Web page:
Polypropylene vs Polystyrene

I sometimes feel like there is only one way to learn anything in lab:  the hard way.  A lot of little details in lab go unmentioned, yet can make or break an experiment, and you won’t know it until things either don’t work, or go horribly awry.  Losing a day and a half because you didn’t realize that all plastic is not created equal falls into the latter category.  Losing someone else’s day and a half is, well, infinitely worse.

The easiest way to avoid the scorn of the entire lab is to carefully check what everyone is currently using and just stick with one kind.  However, if that is not possible or, say, you already ordered polystyrene tubes for the lab when polypropylene is the preferred kind and no one can tell them apart, yikes.  Unsurprisingly, I learned this the hard way; a post-doc in the lab was horrified to open the centrifuge on maxipreps to find the conical bottomed tubes fractured and his samples all over the rotor.  It was a stupid mistake that I thought only I was capable of making, until a month later when a tech from a brand new lab stopped by to ask what kind of conical bottom tubes we used, and asked very specifically about maxipreps.  I laughed because I knew instantly what the problem was.  I explained how you could hold them up to the light to determine whether the plastic was clear or cloudy, but that’s hard to determine without the other kind of tube as a basis for comparison.  That’s when a hammer and the desire to destroy things comes in handy.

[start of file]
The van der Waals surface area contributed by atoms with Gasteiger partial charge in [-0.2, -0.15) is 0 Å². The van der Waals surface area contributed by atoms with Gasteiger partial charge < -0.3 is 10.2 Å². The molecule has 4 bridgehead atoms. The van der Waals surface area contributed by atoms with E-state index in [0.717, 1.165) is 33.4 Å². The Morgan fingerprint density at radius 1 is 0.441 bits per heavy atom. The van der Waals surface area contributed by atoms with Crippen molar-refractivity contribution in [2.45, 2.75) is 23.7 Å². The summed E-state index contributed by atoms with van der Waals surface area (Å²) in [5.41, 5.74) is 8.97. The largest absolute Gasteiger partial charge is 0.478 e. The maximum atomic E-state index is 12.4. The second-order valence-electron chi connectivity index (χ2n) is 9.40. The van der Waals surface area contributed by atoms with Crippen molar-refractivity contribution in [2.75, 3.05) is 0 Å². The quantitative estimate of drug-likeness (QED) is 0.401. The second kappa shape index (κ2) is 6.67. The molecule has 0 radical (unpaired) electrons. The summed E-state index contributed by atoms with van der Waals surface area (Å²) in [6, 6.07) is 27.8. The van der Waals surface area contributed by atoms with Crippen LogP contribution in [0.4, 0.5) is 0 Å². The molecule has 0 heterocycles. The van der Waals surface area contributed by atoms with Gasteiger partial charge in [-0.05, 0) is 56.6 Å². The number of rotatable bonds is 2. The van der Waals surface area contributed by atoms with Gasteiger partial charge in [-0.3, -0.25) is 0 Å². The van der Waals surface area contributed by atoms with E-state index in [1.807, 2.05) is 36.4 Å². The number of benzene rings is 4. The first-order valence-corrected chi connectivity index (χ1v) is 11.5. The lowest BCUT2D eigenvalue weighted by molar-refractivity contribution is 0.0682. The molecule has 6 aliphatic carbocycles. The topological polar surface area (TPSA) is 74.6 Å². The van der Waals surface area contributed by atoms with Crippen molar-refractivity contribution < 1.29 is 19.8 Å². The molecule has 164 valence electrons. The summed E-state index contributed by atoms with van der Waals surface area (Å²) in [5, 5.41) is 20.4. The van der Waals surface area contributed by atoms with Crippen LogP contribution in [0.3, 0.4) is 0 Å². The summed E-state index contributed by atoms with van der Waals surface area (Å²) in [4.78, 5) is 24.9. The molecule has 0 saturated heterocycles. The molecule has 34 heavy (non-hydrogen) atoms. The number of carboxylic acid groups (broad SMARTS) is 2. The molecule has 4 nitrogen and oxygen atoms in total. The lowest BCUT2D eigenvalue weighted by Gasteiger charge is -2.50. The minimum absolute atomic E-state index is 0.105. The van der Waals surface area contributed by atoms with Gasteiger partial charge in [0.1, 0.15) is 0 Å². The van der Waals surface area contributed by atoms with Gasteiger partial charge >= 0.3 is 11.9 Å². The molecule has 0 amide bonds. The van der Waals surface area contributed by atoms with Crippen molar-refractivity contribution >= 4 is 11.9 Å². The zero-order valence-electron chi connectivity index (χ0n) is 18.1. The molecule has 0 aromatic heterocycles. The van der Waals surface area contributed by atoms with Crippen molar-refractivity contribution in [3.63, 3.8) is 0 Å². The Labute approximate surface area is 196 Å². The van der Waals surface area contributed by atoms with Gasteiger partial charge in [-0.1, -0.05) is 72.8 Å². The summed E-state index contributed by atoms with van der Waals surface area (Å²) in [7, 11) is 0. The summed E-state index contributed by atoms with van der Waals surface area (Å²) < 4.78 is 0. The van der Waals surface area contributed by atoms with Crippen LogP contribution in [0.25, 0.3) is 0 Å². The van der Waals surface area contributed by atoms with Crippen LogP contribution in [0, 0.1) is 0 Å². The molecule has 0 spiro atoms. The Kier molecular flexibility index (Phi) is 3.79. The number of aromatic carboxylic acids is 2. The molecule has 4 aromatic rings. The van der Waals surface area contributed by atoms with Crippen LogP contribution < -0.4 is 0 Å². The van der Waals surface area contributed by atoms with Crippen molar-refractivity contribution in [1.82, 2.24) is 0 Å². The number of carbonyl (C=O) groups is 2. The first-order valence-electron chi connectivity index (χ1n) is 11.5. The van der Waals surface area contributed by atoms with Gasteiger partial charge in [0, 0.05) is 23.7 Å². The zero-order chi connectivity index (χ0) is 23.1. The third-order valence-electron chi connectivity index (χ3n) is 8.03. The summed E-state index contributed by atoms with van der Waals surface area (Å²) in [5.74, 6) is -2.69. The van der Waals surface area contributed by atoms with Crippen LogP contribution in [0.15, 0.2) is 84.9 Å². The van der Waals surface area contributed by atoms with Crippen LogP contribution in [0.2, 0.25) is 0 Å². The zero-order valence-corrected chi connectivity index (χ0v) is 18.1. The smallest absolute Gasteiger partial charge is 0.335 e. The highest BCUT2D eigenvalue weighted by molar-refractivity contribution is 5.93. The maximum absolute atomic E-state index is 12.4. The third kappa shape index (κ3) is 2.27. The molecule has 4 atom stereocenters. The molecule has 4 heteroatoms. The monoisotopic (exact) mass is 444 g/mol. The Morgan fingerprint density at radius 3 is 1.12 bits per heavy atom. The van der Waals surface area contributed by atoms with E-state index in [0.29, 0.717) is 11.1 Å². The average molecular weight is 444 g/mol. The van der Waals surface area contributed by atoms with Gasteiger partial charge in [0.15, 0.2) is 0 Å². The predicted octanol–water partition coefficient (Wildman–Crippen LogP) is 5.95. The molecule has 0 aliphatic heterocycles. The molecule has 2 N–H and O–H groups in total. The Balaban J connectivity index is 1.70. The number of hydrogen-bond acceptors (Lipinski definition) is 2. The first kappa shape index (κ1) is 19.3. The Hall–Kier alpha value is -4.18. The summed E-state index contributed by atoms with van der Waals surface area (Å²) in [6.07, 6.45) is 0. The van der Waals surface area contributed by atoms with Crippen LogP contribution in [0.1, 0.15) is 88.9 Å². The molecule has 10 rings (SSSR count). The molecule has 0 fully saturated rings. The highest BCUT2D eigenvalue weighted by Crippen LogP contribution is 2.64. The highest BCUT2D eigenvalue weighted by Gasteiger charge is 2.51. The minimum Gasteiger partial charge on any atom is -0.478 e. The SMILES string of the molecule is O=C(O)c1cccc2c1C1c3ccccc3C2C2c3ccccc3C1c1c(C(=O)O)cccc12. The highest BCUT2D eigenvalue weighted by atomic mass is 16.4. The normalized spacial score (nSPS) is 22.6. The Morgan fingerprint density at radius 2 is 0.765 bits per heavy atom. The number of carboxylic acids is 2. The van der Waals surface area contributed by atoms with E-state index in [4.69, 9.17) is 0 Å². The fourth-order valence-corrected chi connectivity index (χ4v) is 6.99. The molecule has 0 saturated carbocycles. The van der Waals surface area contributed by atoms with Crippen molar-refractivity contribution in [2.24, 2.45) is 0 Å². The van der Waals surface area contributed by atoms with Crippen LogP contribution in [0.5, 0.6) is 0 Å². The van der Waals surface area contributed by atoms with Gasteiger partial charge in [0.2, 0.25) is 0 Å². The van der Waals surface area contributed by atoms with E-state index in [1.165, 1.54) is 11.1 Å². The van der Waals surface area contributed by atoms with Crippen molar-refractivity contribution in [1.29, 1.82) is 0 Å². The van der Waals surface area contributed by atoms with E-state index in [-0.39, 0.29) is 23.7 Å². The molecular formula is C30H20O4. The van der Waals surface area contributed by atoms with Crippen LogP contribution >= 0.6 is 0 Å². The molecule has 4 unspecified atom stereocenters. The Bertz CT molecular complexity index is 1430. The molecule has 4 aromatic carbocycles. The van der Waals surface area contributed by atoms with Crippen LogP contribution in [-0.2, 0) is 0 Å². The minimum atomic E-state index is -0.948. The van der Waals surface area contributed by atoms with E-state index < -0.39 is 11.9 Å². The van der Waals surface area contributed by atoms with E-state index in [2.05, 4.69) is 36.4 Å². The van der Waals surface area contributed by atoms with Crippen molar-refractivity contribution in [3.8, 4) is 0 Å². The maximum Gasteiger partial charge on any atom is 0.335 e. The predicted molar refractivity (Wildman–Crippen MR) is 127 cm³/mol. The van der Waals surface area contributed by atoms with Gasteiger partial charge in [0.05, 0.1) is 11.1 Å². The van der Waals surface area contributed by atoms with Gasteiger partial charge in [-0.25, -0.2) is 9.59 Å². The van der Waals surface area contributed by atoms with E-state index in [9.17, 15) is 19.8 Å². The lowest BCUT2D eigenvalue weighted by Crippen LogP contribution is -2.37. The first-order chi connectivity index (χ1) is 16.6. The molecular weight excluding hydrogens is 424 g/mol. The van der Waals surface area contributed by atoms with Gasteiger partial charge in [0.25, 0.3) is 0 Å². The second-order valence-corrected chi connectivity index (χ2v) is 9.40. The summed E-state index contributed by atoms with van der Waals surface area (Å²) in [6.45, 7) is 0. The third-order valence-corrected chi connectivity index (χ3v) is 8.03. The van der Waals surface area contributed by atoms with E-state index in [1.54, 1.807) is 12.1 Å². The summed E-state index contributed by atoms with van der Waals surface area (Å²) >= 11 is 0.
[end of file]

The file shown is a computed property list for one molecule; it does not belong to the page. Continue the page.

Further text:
Polyprop vs polysty

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2 comments so far. Join The Discussion

  1. Victor

    wrote on October 5, 2011 at 10:40 pm

    polypropylene it is

  2. gmonkey

    wrote on October 13, 2011 at 8:57 pm

    For anyone who, like me, got here from a Google search for which tube to use for which chemical, I found this site with a handy table: http://www.biocompare.com/Articles/ApplicationNot

    My samples are in formamide so I'm getting polypropylene.

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